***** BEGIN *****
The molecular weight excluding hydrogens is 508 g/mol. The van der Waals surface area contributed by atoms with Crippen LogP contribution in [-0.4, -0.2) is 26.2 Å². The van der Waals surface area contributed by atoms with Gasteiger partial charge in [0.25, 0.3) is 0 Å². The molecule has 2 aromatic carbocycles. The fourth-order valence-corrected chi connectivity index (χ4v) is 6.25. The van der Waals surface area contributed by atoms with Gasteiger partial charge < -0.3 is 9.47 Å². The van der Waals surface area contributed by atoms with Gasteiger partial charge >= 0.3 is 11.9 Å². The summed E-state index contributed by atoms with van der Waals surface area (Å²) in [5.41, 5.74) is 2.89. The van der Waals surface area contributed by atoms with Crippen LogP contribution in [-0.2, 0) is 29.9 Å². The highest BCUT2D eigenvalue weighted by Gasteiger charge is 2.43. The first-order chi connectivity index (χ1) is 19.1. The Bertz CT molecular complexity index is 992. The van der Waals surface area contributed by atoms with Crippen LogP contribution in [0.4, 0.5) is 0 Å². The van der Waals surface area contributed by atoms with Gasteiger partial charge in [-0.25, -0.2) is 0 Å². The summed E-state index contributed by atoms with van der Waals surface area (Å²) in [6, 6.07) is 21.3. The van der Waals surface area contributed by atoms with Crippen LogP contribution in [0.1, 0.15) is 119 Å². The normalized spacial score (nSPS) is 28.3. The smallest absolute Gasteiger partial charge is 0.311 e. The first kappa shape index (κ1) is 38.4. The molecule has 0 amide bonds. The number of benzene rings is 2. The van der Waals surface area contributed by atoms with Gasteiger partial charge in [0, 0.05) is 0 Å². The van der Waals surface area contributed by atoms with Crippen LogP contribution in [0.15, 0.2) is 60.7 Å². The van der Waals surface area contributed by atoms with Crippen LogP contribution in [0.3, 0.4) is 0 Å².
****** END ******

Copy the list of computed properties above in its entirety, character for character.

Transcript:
The molecular weight excluding hydrogens is 508 g/mol. The van der Waals surface area contributed by atoms with Crippen LogP contribution in [-0.4, -0.2) is 26.2 Å². The van der Waals surface area contributed by atoms with Gasteiger partial charge in [0.25, 0.3) is 0 Å². The molecule has 2 aromatic carbocycles. The fourth-order valence-corrected chi connectivity index (χ4v) is 6.25. The van der Waals surface area contributed by atoms with Gasteiger partial charge < -0.3 is 9.47 Å². The van der Waals surface area contributed by atoms with Gasteiger partial charge >= 0.3 is 11.9 Å². The summed E-state index contributed by atoms with van der Waals surface area (Å²) in [5.41, 5.74) is 2.89. The van der Waals surface area contributed by atoms with Crippen LogP contribution in [-0.2, 0) is 29.9 Å². The highest BCUT2D eigenvalue weighted by Gasteiger charge is 2.43. The first-order chi connectivity index (χ1) is 19.1. The Bertz CT molecular complexity index is 992. The van der Waals surface area contributed by atoms with Crippen LogP contribution in [0.4, 0.5) is 0 Å². The van der Waals surface area contributed by atoms with Gasteiger partial charge in [-0.25, -0.2) is 0 Å². The summed E-state index contributed by atoms with van der Waals surface area (Å²) in [6, 6.07) is 21.3. The van der Waals surface area contributed by atoms with Crippen LogP contribution in [0.1, 0.15) is 119 Å². The normalized spacial score (nSPS) is 28.3. The smallest absolute Gasteiger partial charge is 0.311 e. The first kappa shape index (κ1) is 38.4. The molecule has 0 amide bonds. The number of benzene rings is 2. The van der Waals surface area contributed by atoms with Gasteiger partial charge in [0, 0.05) is 0 Å². The van der Waals surface area contributed by atoms with Crippen LogP contribution in [0.15, 0.2) is 60.7 Å². The van der Waals surface area contributed by atoms with Crippen LogP contribution in [0.3, 0.4) is 0 Å².